The SetTime() routine keeps incrementing the variable secs by 300, equivalent to five minutes, displaying the time for a second between steps. At each step it writes the value of secs to the global variable Secs, with an offset added to account for the elapsed time since starting the procedure.

void SetTime () {
  unsigned int secs = 0, offset = 0;
  while (!ShowTime) {
    Fivemins = (secs/300)%12;
    Hours = ((secs+1800)/3600)%12;
    // Write time to global Secs
    Secs = secs + offset;
    secs = secs + 300;

Show Time button

The ATtiny414 is normally in sleep mode, which draws negligible current. The Show Time button is connected to PA2 which is defined with a pullup and pin-sense interrupt by ButtonEnable():

void ButtonEnable () {
  PORTA.PIN2CTRL = PORT_PULLUPEN_bm;                   // Pullup
  PORTA.PIN2CTRL = PORTA.PIN2CTRL | PORT_ISC_LEVEL_gc; // Trigger low level

This is done in two separate instructions to ensure that the pullup is active before the interrupt is enabled.

Pressing the button generates a pin-sense interrupt handled by this interrupt service routine:

  PORTA.PIN2CTRL = PORT_PULLUPEN_bm;                  // Disable button
  PORTA.INTFLAGS = PORT_INT2_bm;                      // Clear PA2 interrupt flag
  ShowTime = true;

This disables the pin-sense interrupt, to avoid contact bounce, and sets the global variable ShowTime to true.

Displaying the time

The time is actually displayed by the main routine loop():

void loop () {
  unsigned int secs;
  if (ShowTime) {
    cli(); secs = Secs; sei();
    Hours = ((secs+1800)/3600)%12;
    Fivemins = 12;
    int Mins = (secs/60)%60;
    int From = Mins/5;
    int Count = Mins%5;
    for (int i=0; i<5-Count; i++) {
      Fivemins = From; MyDelay(Tickspersec/5);
      Fivemins = 12; MyDelay(Tickspersec/5);
    for (int i=0; i<Count; i++) {
      Fivemins = (1+From)%12; MyDelay(Tickspersec/5);
      Fivemins = 12; MyDelay(Tickspersec/5);
    ShowTime = false;

This first copies the global variable Secs into a local variable secs with interrupts disabled, to ensure that Secs isn't updated by the RTC interrupt while this is happening. It then calculates the values of the variables Hours and Mins.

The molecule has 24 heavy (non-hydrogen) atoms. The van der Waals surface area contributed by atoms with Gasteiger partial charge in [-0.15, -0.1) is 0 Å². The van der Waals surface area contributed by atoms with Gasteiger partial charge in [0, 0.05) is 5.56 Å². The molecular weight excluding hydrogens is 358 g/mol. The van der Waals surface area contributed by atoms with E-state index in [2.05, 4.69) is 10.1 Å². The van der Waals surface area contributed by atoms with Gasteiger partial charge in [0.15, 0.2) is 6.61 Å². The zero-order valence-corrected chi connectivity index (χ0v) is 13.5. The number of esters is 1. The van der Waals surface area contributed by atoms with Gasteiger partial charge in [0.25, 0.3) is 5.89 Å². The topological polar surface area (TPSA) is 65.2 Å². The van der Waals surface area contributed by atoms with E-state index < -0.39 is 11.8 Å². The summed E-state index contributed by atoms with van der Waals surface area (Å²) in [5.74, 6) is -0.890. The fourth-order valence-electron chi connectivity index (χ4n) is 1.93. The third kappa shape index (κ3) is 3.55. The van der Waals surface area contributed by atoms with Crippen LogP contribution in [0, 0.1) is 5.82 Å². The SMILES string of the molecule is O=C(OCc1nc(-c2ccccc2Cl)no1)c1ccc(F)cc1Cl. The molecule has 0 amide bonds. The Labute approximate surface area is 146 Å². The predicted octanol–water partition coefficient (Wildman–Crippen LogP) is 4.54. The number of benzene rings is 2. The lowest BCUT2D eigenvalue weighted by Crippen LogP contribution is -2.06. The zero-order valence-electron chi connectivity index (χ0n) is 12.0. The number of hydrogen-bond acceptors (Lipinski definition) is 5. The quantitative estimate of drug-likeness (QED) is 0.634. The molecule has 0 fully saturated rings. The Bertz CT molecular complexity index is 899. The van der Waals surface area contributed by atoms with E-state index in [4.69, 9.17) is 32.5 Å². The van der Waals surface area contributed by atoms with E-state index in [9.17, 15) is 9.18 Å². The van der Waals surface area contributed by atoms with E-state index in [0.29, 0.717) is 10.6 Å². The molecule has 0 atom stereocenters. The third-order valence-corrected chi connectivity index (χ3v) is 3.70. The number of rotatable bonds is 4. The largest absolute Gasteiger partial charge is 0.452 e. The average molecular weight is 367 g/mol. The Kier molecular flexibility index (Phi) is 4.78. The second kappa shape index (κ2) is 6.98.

The first for loop flashes the previous five-minute mark and the second for loop flashes the next five-minute mark, according to where the time is between the two marks, for a total of five flashes.

As explained above, the Mega Tiny Time Watch displays times later than half past the hour by lighting the next hour number; this is implemented with the correction +1800 in the calculation of Hours. If you don't like this behaviour omit the +1800 in that line.

Compiling the program

Compile the program using Spence Konde's megaTiny Core on GitHub. Choose the ATtiny1614/1604/814/804/441/404/241/204 option under the megaTinyCore heading on the Board menu. Check that the subsequent options are set as follows (ignore any other options):

Chip: "ATtiny414"
Clock Speed: "5MHz"
Programmer: "jtag2updi (megaTinyCore)"

Then upload the program to the watch circuit using a UPDI programmer. I used my UPDI Programmer Stick; alternatively you can make a UPDI programmer from an Arduino Uno, or other ATmega328P-based board, as described in Make UPDI Programmer. The UPDI pin is brought to a small pad on the front of the PCB, and I held the UPDI cable in contact with this while programming the board, to avoid needing to solder a wire permanently. 

You can ignore the error "Cannot locate flash and boot memories in description".

Here's the whole Mega Tiny Time Watch program: Mega Tiny Time Watch Program.

Making a PCB

Get the Eagle files for the PCB from GitHub so you can make yourself a board, at:

Or order a board from PCBWay here: Mega Tiny Time Watch.

Or order a board from OSH Park here: Mega Tiny Time Watch.

Further suggestions

There are four unused I/O pins in this design, so you could extend the watch to add other features. For example, you could add an AM/PM LED, or further buttons to choose other modes such as a stopwatch, date display, or an alarm using a piezo beeper.


8th November 2020: I've updated the code to fix two bugs that affected setting the time:

Occasionally on inserting the battery to set the time the 12 o'clock LED would just turn on for a second and then turn off. This was solved by enabling the pullup on the PA2 button input before enabling the interrupt on that input.

Also, setting the watch to a time of between 11:00 and 12:00 would result in a time five minutes too early. This was due to overflow in the variable Offset, and is solved by counting the offset in seconds rather than ticks.

Thanks to user reh4c1 for reporting these problems.

16th March 2021: Added a note about calculating the crystal capacitors.

  1. ^ MS1V-T1K 32.768kHz Micro Crystal on RS-Online.
  2. ^ 10x White 0805 Surface Mount (SMD/SMT) LED on Bright Components.
  3. ^ Mini Push Button Switch - SMD on SparkFun.
  4. ^ Mini Push Button Switch (SMD) on Proto-PIC.
  5. ^ BAT-HLD-002-SMT Linx Technologies Battery Holder on Mouser.
  6. ^ Coin Cell Battery Holder - 20mm (SMD) on SparkFun.
  7. ^ Coin Cell Battery Holder - 20mm (SMD) on Proto-PIC.
  8. ^ Watch strap 12mm black nylon/textile one-piece strap on
  9. ^ TB3213 Getting Started with RTC on Microchip.